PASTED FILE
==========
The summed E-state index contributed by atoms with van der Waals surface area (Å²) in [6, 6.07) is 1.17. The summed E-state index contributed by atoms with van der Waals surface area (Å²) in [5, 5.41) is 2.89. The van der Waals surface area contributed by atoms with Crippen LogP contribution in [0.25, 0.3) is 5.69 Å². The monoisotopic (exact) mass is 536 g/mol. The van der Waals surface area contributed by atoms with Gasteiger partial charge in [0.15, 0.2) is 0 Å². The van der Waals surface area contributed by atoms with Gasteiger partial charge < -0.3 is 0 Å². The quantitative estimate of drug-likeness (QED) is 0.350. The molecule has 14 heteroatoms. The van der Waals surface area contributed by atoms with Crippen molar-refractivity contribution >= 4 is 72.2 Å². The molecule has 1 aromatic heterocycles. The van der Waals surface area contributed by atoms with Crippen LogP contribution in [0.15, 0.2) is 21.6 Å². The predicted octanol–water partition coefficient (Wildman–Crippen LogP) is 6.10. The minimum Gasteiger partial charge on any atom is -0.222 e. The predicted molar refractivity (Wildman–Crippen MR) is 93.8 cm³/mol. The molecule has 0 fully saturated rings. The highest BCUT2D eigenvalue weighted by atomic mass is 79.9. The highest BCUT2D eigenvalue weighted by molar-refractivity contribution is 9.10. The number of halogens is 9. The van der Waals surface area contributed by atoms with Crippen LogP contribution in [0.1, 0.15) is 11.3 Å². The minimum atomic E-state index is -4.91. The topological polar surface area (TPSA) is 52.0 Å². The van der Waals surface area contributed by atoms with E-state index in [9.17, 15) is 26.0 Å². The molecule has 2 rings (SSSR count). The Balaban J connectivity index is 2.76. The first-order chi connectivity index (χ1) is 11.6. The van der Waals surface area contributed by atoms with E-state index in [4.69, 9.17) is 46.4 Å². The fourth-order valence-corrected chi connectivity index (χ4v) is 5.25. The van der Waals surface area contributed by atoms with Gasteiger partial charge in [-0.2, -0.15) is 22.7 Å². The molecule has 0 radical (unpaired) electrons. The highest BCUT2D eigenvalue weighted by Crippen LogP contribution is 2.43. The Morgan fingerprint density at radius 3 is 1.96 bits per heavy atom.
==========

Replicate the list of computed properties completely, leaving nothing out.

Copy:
The summed E-state index contributed by atoms with van der Waals surface area (Å²) in [6, 6.07) is 1.17. The summed E-state index contributed by atoms with van der Waals surface area (Å²) in [5, 5.41) is 2.89. The van der Waals surface area contributed by atoms with Crippen LogP contribution in [0.25, 0.3) is 5.69 Å². The monoisotopic (exact) mass is 536 g/mol. The van der Waals surface area contributed by atoms with Gasteiger partial charge in [0.15, 0.2) is 0 Å². The van der Waals surface area contributed by atoms with Gasteiger partial charge < -0.3 is 0 Å². The quantitative estimate of drug-likeness (QED) is 0.350. The molecule has 14 heteroatoms. The van der Waals surface area contributed by atoms with Crippen molar-refractivity contribution >= 4 is 72.2 Å². The molecule has 1 aromatic heterocycles. The van der Waals surface area contributed by atoms with Crippen LogP contribution in [0.15, 0.2) is 21.6 Å². The predicted octanol–water partition coefficient (Wildman–Crippen LogP) is 6.10. The minimum Gasteiger partial charge on any atom is -0.222 e. The predicted molar refractivity (Wildman–Crippen MR) is 93.8 cm³/mol. The molecule has 0 fully saturated rings. The highest BCUT2D eigenvalue weighted by atomic mass is 79.9. The highest BCUT2D eigenvalue weighted by molar-refractivity contribution is 9.10. The number of halogens is 9. The van der Waals surface area contributed by atoms with Crippen LogP contribution in [0.1, 0.15) is 11.3 Å². The minimum atomic E-state index is -4.91. The topological polar surface area (TPSA) is 52.0 Å². The van der Waals surface area contributed by atoms with E-state index in [9.17, 15) is 26.0 Å². The molecule has 2 rings (SSSR count). The Balaban J connectivity index is 2.76. The first-order chi connectivity index (χ1) is 11.6. The van der Waals surface area contributed by atoms with E-state index in [4.69, 9.17) is 46.4 Å². The fourth-order valence-corrected chi connectivity index (χ4v) is 5.25. The van der Waals surface area contributed by atoms with Gasteiger partial charge in [-0.2, -0.15) is 22.7 Å². The molecule has 0 radical (unpaired) electrons. The highest BCUT2D eigenvalue weighted by Crippen LogP contribution is 2.43. The Morgan fingerprint density at radius 3 is 1.96 bits per heavy atom.